Back to Journals » Clinical Ophthalmology » Volume 14

Self-Retained Cryopreserved Amniotic Membrane for the Management of Corneal Ulcers

Authors Brocks D, Mead OG, Tighe S, Tseng SCG

Received 13 March 2020

Accepted for publication 5 May 2020

Published 26 May 2020 Volume 2020:14 Pages 1437—1443

DOI https://doi.org/10.2147/OPTH.S253750

Checked for plagiarism Yes

Review by Single anonymous peer review

Peer reviewer comments 2

Editor who approved publication: Dr Scott Fraser


Daniel Brocks,1 Olivia G Mead,2 Sean Tighe,3,4 Scheffer CG Tseng2

1BostonSight, Needham, MA, USA; 2Ocular Surface Center and TissueTech Inc, Miami, FL, USA; 3Department of Ophthalmology, Florida International University, Miami, FL, USA; 4Department of Biochemistry and Molecular Biology, University of Miami, Miami, FL, USA

Correspondence: Daniel Brocks
BostonSight, 464 Hillside Ave Suite 205, Needham, MA 02494, USA
Tel +1 781 726 7337
Email danielbrocks@yahoo.com

Purpose: To evaluate the clinical outcomes of self-retained cryopreserved amniotic membrane (cAM) for the treatment of corneal ulcers.
Methods: This was a single-center, retrospective review of consecutive patients with non-healing corneal ulcers that underwent treatment with self-retained cAM (PROKERA® Slim). The primary outcome measure was time to complete corneal epithelialization. Ocular discomfort, corneal staining, corneal signs, and visual acuity were assessed at 1 week, 1 month, 3 months, and 6 months. Complications, adverse events, and ulcer recurrence were also recorded.
Results: A total of 13 eyes (13 patients) with recalcitrant corneal ulcers were included for analysis, 9 (69%) of which progressed from neurotrophic keratitis (NK). Prior to cAM application, patients used conventional treatments such as artificial tears (n = 11), antibiotics (n = 11), ointment (n = 11), steroids (n = 6), and antivirals (n = 3). Self-retained cAMs (n = 1.5 ± 0.8) were placed for 6.8 ± 3.4 days, during which time antibiotics were continued. Four cases (31%) were subsequently treated with bandage contact lens (n = 3) and tarsorrhaphy (n = 1). All corneal ulcers healed in a median of 14 days (range: 4– 43). This was accompanied by a significant improvement in ocular discomfort, corneal staining, and corneal signs at 1 week, 1 month, 3 months, and 6 months (P<.05). Recurrence was noted in one case. No adverse events were observed.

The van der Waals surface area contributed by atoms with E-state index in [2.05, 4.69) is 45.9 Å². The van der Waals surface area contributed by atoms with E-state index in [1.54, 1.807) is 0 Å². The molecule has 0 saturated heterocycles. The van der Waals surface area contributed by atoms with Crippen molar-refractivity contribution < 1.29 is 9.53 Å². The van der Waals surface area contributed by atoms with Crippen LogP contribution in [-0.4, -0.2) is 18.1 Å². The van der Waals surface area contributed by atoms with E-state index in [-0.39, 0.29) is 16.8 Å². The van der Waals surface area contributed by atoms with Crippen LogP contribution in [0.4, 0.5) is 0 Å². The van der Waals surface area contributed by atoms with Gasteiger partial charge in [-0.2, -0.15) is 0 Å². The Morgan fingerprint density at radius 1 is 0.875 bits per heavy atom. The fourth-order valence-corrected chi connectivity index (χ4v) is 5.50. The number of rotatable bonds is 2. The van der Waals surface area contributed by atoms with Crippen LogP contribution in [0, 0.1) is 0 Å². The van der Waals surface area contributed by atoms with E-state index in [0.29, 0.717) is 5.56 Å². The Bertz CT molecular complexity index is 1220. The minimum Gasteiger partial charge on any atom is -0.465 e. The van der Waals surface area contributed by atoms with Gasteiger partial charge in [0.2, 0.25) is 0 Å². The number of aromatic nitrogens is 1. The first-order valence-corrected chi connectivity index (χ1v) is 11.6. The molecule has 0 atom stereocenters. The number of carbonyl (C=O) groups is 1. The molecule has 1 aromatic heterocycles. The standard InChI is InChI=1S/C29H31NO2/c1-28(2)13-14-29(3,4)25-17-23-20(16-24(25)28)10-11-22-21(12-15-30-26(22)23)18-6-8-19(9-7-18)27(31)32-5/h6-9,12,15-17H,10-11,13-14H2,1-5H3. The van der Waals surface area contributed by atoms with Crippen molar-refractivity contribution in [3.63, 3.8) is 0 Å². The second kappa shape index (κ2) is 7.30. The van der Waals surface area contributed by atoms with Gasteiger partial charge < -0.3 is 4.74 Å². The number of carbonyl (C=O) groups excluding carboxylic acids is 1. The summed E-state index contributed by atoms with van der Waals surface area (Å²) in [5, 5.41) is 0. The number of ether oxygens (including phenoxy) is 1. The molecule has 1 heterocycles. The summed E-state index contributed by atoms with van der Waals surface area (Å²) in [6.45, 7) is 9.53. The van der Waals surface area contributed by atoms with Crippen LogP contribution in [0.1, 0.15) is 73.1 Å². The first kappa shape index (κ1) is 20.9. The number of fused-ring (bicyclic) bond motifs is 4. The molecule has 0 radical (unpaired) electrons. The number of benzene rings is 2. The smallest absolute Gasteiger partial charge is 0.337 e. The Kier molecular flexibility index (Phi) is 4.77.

Conclusion: Self-retained cAM may be a valuable, in-office treatment option for healing recalcitrant corneal ulcers of various etiologies, especially those with underlying NK. Further prospective, controlled studies are warranted.

Keywords: amniotic membrane, corneal ulcer, neurotrophic keratitis, ocular surface disease

Introduction

Like other epithelial barriers of the human body, the corneal epithelium is continuously self-renewing with a distinct stem cell niche in the limbal basal region.1 When this protective barrier is subjected to physical, chemical, or biological insult, corneal epithelial cells briskly undergo proliferation and migration to restore corneal integrity and preserve the ocular surface.2 While most epithelial defects heal without complication, co-existing ocular surface conditions can compromise this regenerative healing process and impair the cornea's ability to restore the epithelium, leading to persistent corneal epithelial breakdown and ulceration. One such condition, neurotrophic keratitis (NK), involves damage to the corneal nerves that can diminish corneal epithelial viability and dampen the blinking and tearing reflexes that maintain ocular surface health.3,4 This is especially devastating as corneal nerves and epithelial cells mutually support one another via neuropeptides and growth factors to ensure corneal wound healing58 and nerve repair and survival.9 Thus, early diagnosis and treatment of underlying disease are essential in restoring the ocular surface and preventing progressive ulceration, imminent perforation, and irreversible vision loss.

Current therapies aim to promote healing of corneal ulcers by maintaining a stable tear film and providing mechanical protection of the cornea. Conservative treatments include preservative-free artificial tears, ointments, autologous serum eyedrops, and bandage contact lens (BCL). When corneal ulcers respond poorly to conservative methods, adjunctive procedures and surgical interventions are commonly implemented including tarsorrhaphy, punctal occlusion, conjunctival flap, and amniotic membrane transplantation (AMT). Unfortunately, the cosmetic impact of some surgical interventions such as tarsorrhaphy and conjunctival flap may be undesirable to patients; in addition, punctal occlusion with an underlying inflammatory disease can lead to further damage by retention of pro-inflammatory components in the tear film. In contrast, amniotic membrane (AM) contains unique anti-inflammatory, anti-scarring, and pro-regenerative properties10,11 and has been shown to successfully treat epithelial defects and corneal ulcers of various etiologies, including NK.1214 While AMT with sutures has been widely reported for the treatment of corneal ulcers, few studies have assessed the use of self-retained cryopreserved AM (cAM).1518 Therefore, the purpose of this study was to assess the clinical outcomes following the treatment of corneal ulcers with self-retained cAM.